You are here
Enhanced GRC frameworks to drive better cultural change
Culture. A term that has been a regular feature in news reports in 2018 and 2019 and (should be) at the top of every board and senior executive’s agenda. However, is culture the cause or a symptom of an underlying deeper problem in corporate Australia? What is the impact of a rapidly changing external environment on cultural change?
What is the role of governance, risk and compliance in improving culture?
While all corporations will need to consider their own cultural DNA and how this needs to change, there is no question that immature or poorly designed governance, risk and compliance (GRC) frameworks have a direct correlation to the cultural deficiencies we have seen in recent times. The manner in which these frameworks are addressed, could be the difference between meaningful, sustainable cultural change and culture change which only touches the surface.
In the Final Report to the Royal Commission Inquiry into Misconduct in the Banking, Superannuation and Financial Services Industry, Commissioner Hayne was clearly of the view culture and governance must be addressed concurrently. When discussing governance, Hayne was referring to this in the broadest sense to encompass all levels of “governance” of a corporation including how it manages its legal and compliance obligations and other non-financial risks. Hayne considered governance as referring “to the entirety of structures and processes by which an entity is run”. In looking at culture and governance Hayne said “every entity must consider how it manages regulatory compliance and conduct risks”.
In a number of the issues concerning cultural weaknesses of Australia’s largest financial institutions, many of these issues have been identified as contributing or being linked to, poor governance or poor management of non-financial risk. For instance in the ‘CBA-Style’ Prudential Review published by Westpac, a tendency to overcomplicate and to privilege upfront conceptual work over execution and implementation were identified as being key cultural issues relating to “Corporate DNA strands” at Westpac. In addition, the review identified immature processes and systems around management of non-financial risks.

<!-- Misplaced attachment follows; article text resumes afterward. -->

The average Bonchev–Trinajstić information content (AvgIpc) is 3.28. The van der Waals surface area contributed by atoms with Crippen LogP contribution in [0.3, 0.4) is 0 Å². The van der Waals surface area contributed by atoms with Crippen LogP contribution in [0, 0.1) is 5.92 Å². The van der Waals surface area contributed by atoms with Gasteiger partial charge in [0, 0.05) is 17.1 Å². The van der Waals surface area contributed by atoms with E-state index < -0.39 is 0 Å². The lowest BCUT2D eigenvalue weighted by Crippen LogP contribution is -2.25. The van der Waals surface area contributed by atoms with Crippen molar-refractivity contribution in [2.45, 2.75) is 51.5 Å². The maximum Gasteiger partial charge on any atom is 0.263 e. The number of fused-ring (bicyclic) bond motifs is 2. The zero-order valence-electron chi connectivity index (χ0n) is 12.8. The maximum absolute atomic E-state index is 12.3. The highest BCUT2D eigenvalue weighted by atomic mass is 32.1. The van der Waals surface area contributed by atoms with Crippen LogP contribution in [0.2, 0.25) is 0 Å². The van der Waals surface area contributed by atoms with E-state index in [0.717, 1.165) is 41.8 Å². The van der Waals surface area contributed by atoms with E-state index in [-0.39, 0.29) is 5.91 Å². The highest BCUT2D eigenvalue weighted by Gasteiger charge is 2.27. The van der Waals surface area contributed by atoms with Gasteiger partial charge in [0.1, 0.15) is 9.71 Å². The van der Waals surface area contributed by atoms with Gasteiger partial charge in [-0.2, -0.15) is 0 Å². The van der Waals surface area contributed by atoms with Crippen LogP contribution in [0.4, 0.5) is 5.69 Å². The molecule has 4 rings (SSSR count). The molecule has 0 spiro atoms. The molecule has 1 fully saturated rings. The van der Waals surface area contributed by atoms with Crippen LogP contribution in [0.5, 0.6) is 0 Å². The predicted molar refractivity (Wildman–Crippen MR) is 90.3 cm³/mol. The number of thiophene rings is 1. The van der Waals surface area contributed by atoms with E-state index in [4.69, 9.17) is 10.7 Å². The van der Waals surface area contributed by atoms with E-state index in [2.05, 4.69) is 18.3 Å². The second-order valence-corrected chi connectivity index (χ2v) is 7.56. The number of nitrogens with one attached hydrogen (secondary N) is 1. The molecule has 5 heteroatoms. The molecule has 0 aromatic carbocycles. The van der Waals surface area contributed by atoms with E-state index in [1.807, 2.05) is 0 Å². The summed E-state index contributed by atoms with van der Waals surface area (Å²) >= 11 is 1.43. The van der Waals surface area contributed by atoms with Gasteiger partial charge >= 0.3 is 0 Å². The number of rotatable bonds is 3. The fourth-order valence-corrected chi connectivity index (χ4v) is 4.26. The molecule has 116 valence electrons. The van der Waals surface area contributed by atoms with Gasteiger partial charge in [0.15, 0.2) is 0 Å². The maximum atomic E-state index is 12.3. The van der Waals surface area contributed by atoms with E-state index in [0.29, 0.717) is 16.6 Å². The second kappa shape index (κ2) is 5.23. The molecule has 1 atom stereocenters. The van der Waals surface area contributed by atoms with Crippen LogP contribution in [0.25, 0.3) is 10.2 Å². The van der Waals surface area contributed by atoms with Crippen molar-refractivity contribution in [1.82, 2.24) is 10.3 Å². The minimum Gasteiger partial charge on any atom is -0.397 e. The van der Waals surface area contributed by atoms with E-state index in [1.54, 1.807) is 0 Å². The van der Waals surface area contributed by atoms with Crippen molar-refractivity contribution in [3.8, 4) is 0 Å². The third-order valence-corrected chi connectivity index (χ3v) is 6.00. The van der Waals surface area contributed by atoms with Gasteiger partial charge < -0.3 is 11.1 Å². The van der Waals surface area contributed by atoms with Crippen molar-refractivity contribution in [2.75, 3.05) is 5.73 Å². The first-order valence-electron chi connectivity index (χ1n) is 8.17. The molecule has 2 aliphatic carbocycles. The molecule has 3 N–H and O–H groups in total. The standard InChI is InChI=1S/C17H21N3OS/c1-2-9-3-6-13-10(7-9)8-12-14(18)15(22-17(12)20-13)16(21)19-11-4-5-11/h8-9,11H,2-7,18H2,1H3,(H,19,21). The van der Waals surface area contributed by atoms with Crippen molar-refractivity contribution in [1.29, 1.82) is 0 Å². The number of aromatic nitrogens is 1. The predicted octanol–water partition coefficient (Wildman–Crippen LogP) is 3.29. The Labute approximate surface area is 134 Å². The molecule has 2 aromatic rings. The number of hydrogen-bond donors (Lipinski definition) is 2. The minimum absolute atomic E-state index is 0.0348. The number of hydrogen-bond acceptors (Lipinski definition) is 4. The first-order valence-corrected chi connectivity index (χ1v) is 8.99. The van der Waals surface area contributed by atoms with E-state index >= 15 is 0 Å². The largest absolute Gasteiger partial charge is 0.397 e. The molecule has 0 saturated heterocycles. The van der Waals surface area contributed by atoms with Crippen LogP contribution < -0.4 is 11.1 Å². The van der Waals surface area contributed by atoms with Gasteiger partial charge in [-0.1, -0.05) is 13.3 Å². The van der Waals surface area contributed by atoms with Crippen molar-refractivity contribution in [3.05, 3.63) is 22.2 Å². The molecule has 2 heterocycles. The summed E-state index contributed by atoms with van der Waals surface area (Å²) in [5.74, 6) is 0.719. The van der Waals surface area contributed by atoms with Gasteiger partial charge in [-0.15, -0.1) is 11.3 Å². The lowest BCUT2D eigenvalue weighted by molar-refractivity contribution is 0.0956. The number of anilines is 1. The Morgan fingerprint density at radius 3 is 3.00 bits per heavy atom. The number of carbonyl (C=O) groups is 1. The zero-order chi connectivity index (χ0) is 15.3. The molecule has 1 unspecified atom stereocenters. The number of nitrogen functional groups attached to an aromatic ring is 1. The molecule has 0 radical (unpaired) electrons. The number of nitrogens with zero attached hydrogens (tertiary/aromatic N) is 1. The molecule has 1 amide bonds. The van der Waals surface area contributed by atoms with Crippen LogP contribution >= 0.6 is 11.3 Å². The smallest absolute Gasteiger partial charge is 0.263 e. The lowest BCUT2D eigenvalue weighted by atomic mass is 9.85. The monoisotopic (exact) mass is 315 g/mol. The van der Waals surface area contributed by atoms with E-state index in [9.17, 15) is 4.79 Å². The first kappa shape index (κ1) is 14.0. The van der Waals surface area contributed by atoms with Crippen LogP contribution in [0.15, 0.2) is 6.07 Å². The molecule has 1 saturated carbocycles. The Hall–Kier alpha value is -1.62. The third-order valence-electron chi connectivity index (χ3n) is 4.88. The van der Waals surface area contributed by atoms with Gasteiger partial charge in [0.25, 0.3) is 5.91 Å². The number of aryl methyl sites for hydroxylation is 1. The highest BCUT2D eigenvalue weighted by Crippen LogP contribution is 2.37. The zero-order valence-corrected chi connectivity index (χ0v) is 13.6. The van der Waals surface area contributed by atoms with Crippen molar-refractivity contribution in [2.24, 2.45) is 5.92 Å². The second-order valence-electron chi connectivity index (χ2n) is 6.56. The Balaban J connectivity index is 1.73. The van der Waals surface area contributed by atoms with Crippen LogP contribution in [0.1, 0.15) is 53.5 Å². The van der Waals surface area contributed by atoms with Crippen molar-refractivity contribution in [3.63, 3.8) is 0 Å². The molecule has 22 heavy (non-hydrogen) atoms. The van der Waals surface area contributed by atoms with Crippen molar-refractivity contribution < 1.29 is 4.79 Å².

More robust GRC frameworks set a stronger foundation for culture to thrive. To illustrate, accountability and remuneration (which form part of good governance) have been a key focus of regulatory enhancement to lift human behaviours and conduct. Changes or proposed changes to enhance enforcement and tighten legislative obligations (such as recent changes to whistleblowing laws) have been increasingly directed at improving the standards of GRC frameworks.
However, enhancing GRC frameworks beyond the regulatory change agenda will be necessary to drive the cultural change which is needed. For example, ensuring appropriately qualified risk and compliance professionals are in place to report on risk and compliance matters, will lead to a deeper understanding of these issues so they are properly considered and managed by the board and senior executives. Well-designed frameworks, policies and procedures will create more certainty on the conduct which is acceptable but will also lead to more efficient performance and decision-making. Better systems and monitoring to identify issues early, will mitigate the amount of detriment suffered when things go wrong.
Those corporations which consider enhancements of GRC frameworks alongside their cultural change programs will therefore experience more meaningful and sustainable change than those which fail to consider enhancements in GRC or address these matters in silos. While Hayne and others have recognised there is a need for culture and governance to go hand in hand, a component which has perhaps been missed when considering the broader context of culture change is the rapidly changing landscape and the impact this may have on the change agenda.
The significant cultural change which is needed to uplift standards in the financial services sector may seem like an issue for boards, senior management and human resource departments. However, examined more closely, the robustness of governance, risk and compliance frameworks will be of critical importance to ensuring improved cultures are effective and long-standing.
There are a number of underlying external factors that are in the making of a perfect storm if culture and governance are not urgently addressed. Survival will not only be in the financially fittest but those with strong cultures and sufficiently robust and mature GRC frameworks. If corporations are already lagging behind in the health of their culture and standards of GRC, there is a material risk that the failures we have seen to date will become more intense and widespread, with substantially more detrimental impacts to customers and other stakeholders. There has never been a stronger burning platform to enhance culture and governance in your organisations.
Samantha Carroll is Practice Director of Governance, Compliance and Regulation at Ash St. Legal & Advisory.